In Praise of Gravity: Freeriding the Okanogan

Twenty-some years ago, a small cohort of crazed cyclists skidded their way down the white silt cliffs outside Kamloops, in the Thompson-Okanogan region of south-central British Columbia. Mountain biking had just entered the Olympics; racing was ascendant. But this was something altogether different.

Not since Marin County hippies bombed cruiser bikes down dirt roads some twenty years earlier had the sport of mountain biking changed so fundamentally. It is here, along with  similar enclaves in the Kootenays and the North Shore of Vancouver, that freeriding was born.

Today the Thompson-Okanogan region remains at the forefront of gravity-based biking. This year’s winner of Redbull Rampage, the Super Bowl of freeriding, Brett Rheeder, calls SilverStar Bike Park, near Vernon, his home hill. Several of his competitors in the invite-only competition also hail from the Okanogan. It’s little coincidence that the sport’s marquee event, although based in Utah, is held on a landscape remarkably similar to that Kamloops dirt.

Visit the region’s lift-served bike parks and it’s not hard to see why it produces world-class riders. Here is the future of bike park design. Gone is hand-hacked singletrack; in its place we find machine-built trails with big, bike-dwarfing berms and manicured, precisely sculpted jumps.


Despite its proximity to the birthplace of freeriding, Big White Ski Resort, near Kelowna, didn’t have a bike park until the summer of 2017. But Big White Bike Park has made up for lost time, applying decades of dirt-moving knowledge to the construction of its trails. The crew from LOFT Pike Parks, a build crew on the cutting edge of trail design, has shown what’s possible with a blank slate on which to work.

And it shows: even green runs such as Pry Bar boast big, beginner-friendly berms and low-consequence doubles. What started off as a handful of trails in the abbreviated season of 2017 continues to grow, with black flow trail Dark Roast whipping riders down the lower half of the mountain on a series of massive step-up and tabletop jumps. Meanwhile, Bermslang coils big turns one on top of the other—it’s stunning purely on an aesthetic level.

Big White is unique in the region in that it extends into true alpine. From the 7057-foot top of the Bullet Express, double-blacks Rock Hammer and Catapult Ranch lead with granite slabs into immaculate dirt with sight lines all the way to the base area and to the Monashee Mountains in the east—should you take your eyes off the trail.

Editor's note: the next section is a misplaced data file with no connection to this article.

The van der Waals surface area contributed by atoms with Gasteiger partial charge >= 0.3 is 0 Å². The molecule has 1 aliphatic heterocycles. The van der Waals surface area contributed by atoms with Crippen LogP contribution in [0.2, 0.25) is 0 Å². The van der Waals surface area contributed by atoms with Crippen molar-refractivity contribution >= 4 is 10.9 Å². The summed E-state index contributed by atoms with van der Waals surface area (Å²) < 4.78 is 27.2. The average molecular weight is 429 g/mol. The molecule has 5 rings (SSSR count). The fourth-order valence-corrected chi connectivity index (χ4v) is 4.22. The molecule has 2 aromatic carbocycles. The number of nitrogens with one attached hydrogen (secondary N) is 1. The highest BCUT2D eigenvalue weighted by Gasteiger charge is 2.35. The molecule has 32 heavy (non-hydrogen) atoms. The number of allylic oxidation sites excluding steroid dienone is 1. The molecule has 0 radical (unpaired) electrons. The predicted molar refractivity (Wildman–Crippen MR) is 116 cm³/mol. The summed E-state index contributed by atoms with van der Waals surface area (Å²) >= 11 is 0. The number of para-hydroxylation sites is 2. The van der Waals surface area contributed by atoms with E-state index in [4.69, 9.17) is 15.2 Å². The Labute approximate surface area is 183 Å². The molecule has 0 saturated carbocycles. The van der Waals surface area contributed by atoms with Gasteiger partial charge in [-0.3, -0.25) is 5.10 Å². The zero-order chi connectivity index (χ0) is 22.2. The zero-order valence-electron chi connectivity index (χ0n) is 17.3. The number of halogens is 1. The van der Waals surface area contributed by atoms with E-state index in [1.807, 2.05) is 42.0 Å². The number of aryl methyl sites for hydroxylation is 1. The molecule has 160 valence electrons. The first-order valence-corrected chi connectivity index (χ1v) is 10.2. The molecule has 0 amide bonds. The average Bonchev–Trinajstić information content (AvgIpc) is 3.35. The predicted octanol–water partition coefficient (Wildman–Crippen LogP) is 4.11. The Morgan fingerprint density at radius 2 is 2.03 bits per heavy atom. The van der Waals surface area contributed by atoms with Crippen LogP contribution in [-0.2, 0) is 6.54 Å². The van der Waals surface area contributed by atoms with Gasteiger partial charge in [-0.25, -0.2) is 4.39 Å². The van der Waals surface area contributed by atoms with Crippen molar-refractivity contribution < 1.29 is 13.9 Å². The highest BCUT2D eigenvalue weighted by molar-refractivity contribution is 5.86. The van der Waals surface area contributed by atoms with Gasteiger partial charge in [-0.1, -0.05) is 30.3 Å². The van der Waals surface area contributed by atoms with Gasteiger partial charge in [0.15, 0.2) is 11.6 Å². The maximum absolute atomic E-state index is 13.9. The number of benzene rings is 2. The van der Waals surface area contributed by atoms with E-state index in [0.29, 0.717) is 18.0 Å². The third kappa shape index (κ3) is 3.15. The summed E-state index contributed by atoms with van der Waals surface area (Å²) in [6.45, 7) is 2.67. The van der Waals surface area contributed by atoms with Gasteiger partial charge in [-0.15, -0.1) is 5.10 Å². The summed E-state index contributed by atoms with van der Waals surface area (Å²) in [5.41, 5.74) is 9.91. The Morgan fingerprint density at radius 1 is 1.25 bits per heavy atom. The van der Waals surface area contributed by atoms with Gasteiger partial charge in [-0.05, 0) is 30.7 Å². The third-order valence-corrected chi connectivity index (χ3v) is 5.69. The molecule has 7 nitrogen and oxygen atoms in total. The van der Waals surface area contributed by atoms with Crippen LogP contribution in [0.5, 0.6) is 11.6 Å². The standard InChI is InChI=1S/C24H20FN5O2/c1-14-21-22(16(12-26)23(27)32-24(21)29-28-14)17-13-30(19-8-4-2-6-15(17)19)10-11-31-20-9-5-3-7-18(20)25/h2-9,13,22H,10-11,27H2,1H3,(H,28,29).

Down below, the LOFT crew has carved out a pro-level slopestyle park of monolithic jumps. Mere mortals can test their skills on a slimmed-down version of the pro line, which is only open for competitions. Make no mistake: even the “amateur” line is jaw-droppingly intense. 


If you’ve watched a mountain bike film in the last ten years, you’ve seen SilverStar Bike Park. This park, near Vernon, about ninety minutes north of Big White, goes big: the resort’s Comet Six Pack Express—Canada’s longest mountain bike chairlift—climbs 1600 vertical feet and accesses over six hundred berms and more than three hundred jumps on thirty miles of downhill trails. The cross-country crowd needn’t feel left out, though—the park features roughly the same mileage in pedal-friendly trails. Oh, and the wildflowers are legendary. Not that you’ll notice.

As opposed to Big White’s slabby summit, gently-rounded SilverStar makes the most of its elevation and the “magic dirt” of its open meadows and loamy forest. The terrain allows SilverStar’s builders to finesse the trails rather than simply fighting the fall line. Crystal Townsend, a SilverStar team downhill rider and bike instructor here, says that SilverStar is the best place she’s coached because there’s a natural progression of trail difficulty. It culminates in Walk the Line and its wall rides, 15-foot gaps and mandatory doubles. Like its neighbors, the mountain offers instruction ranging from half-day sessions to weeklong skills camps, so flatlanders and freeriding first-timers need not be intimidated.


British Columbia’s second-largest ski resort, Sun Peaks Resort hosts the province’s second-oldest lift-served bike park, just behind Whistler—this year marks its 20th anniversary. In many ways, this bike park just north of Kamloops retains the feel of an elder statesman, with steep, rowdy and rocky hand-hewn singletrack reminiscent of downhill racing’s late-90s style.

But the builders at Sun Peaks have begun adding some machine-built trail for modern riding. The showpiece Steam Shovel speeds off the Sunburst chair into a corkscrewing progression of berms and jumps. With no mandatory drops or big gaps, though, intermediate riders can safely roll through any features. An as-yet unnamed green trail provides a solid thirty minutes of smooth, sinuous descending machine-built tread from Sunburst down to the lodge.

Just as at SilverStar, the subalpine wildflowers deserve special mention; they are popular enough that they have their own festival, at the end of July. It’s worth the short hike from the Sunburst Express to the top of Tod Mountain after a day of riding. On a clear day—of which there are many—scissor-shaped Shuswap Lake is visible to the east. And to the south, so is the birthplace of freeriding.

Despite the rowdy nature of the trails, the Okanogan bike parks give off a laid-back, low-key vibe. Absent is the aggro attitude that has occasionally plagued the downhill scene. Here, there’s a home-hill bonhomie where all are welcome—the patrollers, the park rats, the first-timers and the old-timers.

For anyone with a taste for gravity, the Okanogan is calling.

Aaron Theisen is a Spokane-based writer. He is the author of Day Hiking Glacier National Park and Western Montana (Mountaineers Books).

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